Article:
The SCOUT technology cleans polluted water as close to the drilling operation as possible so it can be reused in future operations instead of flushed into disposal wells.

“Oka’” is the Chickasaw word for water, and the Oka’ Institute was created in 2016 with support from the Chickasaw Nation, the Ada Jobs Foundation and the City of Ada with seed money from the Sciences and Natural Resources Foundation. Former state Sen. Susan Paddack is the institute’s executive director.

The Oka’ Institute sponsors the annual Sustainability Conference to focus on ways to protect Oklahoma’s water resources for future generations.

That’s where Filtra-Systems and its SCOUT technology fit the agenda.

“The advantage of reusing water as much as possible provides a cost benefit not only to the oil company but also a benefit to sustainability,” Haligowski said. “We believe that’s important, but it’s also good business.”

The October 2-3 conference attracted over 200 people, from five states as well as international participants, from diverse industries for which water sustainability is critical. The theme of this year’s conference was Quality Water Now and in the Future.

“The whole purpose of this conference is to bring people together who are in agriculture, people who are in oil and gas, utilities, people who are in academic positions in the state, to have this conversation about how we are going to ensure we have water resources forever more,” Paddack said.

Water sustainability is more than just preserving water to sustain future generations, Chickasaw Nation Gov. Bill Anoatubby said in a keynote address at the conference.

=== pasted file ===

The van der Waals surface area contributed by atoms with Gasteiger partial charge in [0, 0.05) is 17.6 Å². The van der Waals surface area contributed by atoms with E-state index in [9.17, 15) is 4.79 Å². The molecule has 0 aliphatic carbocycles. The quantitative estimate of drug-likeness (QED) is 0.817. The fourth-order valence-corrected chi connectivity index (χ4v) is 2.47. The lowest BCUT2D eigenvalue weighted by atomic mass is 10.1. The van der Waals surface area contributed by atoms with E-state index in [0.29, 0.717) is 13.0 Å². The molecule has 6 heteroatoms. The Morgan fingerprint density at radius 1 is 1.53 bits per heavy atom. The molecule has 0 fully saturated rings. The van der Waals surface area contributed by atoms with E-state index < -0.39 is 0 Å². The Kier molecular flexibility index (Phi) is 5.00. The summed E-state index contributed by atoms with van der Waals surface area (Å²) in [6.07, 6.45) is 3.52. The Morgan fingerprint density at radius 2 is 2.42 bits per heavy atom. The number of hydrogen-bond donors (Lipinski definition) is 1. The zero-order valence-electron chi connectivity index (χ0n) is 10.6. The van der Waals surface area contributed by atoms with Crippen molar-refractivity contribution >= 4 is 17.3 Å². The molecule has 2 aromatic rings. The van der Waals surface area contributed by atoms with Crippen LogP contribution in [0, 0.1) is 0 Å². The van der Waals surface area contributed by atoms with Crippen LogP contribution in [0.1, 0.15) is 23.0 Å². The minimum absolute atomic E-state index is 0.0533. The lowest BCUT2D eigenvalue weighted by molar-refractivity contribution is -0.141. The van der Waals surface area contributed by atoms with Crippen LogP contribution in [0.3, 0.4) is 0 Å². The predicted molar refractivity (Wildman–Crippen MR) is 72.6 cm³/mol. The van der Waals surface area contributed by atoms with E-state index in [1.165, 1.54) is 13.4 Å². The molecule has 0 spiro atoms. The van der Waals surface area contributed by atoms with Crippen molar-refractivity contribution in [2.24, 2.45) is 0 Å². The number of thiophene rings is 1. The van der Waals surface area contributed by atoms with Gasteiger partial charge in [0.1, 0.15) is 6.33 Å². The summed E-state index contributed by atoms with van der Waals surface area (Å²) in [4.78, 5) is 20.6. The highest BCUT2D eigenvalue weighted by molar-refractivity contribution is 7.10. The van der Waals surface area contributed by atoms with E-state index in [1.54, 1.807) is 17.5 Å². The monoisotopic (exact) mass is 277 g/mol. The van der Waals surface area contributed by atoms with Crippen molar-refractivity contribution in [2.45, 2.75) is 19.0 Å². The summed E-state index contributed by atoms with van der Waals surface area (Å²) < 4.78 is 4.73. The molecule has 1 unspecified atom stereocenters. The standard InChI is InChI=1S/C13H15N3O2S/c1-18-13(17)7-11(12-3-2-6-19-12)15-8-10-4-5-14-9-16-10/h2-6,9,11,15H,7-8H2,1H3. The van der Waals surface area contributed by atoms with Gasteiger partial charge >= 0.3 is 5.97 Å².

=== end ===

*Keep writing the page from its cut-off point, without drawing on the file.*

“Investment in water sustainability is an investment in both our environment and our economy,” Anoatubby said. “Investing in water sustainability builds businesses, safeguards communities, protects the environment and strengthens durable economic health.”

“The whole purpose of this conference is to bring people together who are in agriculture, people who are in oil and gas, utilities, people who are in academic positions in the state, to have this conversation about how we are going to ensure we have water resources forever more.” — Susan Paddack

How is sustainability good for business?

For starters, it could be jobs. The SCOUT mobile water recycling system is largely manufactured in Marietta, where Filtra-Systems employs about 70 people in the southern Oklahoma community.

Then there is Jimmy Emmons, a farmer from Leedey in far western Oklahoma. Emmons adopted no-till farming practices in 1995, then adopted crop rotations, cover crops and planned grazing management to decrease soil erosion and increase water infiltration of the soil.

“I’m here at the Oka’ Institute conference to share a little bit about soil health and why we should be worried about how we farm,” Emmons said. “My message is for us to think about what we are doing because as a nation we’ve eroded half our top soil, and within that is organic matter that has water holding capacity of our soil. Soil health is the key to helping have more water in the water cycle.”

Instead of planting only wheat and cotton on his 2,000 acres, Emmons now rotates through eight different crops and saves thousands of dollars a year on fuel costs by not plowing his fields. The topsoil doesn’t blow away and the ground holds more water.

“We keep something living and growing, which really mimics Mother Nature and the native prairie system,” he said.

In 2017, Emmons was the first Oklahoman to receive the Leopold Conservation Award, which recognizes achievement in voluntary stewardship and management of natural resources.

A third generation farmer on his Emmons Farms property, Emmons serves as president of the Oklahoma Association of Conservation Districts and is vice president of the not-for-profit educational organization known as No-Till on the Plains.

“The Oka’ Institute conference here is so important to Oklahoma because they are trying to bring forth how important water is, how we take care of it and how we manage it,” Emmons said. “We very seldom look at that.”